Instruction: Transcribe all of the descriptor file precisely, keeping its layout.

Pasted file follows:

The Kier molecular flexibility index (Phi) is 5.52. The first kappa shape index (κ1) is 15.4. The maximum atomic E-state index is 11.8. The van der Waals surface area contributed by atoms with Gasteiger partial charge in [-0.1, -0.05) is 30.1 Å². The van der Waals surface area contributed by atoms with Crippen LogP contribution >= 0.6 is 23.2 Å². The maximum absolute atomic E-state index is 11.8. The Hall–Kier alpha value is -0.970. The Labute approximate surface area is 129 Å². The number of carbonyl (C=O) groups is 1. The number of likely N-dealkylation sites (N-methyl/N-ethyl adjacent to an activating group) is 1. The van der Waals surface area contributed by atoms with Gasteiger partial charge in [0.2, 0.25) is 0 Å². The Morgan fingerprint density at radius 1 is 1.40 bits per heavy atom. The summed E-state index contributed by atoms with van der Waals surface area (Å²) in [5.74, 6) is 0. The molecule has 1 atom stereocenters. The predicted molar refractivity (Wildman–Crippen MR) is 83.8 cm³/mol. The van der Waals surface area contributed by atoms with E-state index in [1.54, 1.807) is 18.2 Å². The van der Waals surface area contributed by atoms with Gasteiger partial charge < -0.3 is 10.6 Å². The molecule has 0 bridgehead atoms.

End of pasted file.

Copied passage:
The Kier molecular flexibility index (Phi) is 5.52. The first kappa shape index (κ1) is 15.4. The maximum atomic E-state index is 11.8. The van der Waals surface area contributed by atoms with Gasteiger partial charge in [-0.1, -0.05) is 30.1 Å². The van der Waals surface area contributed by atoms with Crippen LogP contribution >= 0.6 is 23.2 Å². The maximum absolute atomic E-state index is 11.8. The Hall–Kier alpha value is -0.970. The Labute approximate surface area is 129 Å². The number of carbonyl (C=O) groups is 1. The number of likely N-dealkylation sites (N-methyl/N-ethyl adjacent to an activating group) is 1. The van der Waals surface area contributed by atoms with Gasteiger partial charge in [0.2, 0.25) is 0 Å². The Morgan fingerprint density at radius 1 is 1.40 bits per heavy atom. The summed E-state index contributed by atoms with van der Waals surface area (Å²) in [5.74, 6) is 0. The molecule has 1 atom stereocenters. The predicted molar refractivity (Wildman–Crippen MR) is 83.8 cm³/mol. The van der Waals surface area contributed by atoms with E-state index in [1.54, 1.807) is 18.2 Å². The van der Waals surface area contributed by atoms with Gasteiger partial charge < -0.3 is 10.6 Å². The molecule has 0 bridgehead atoms.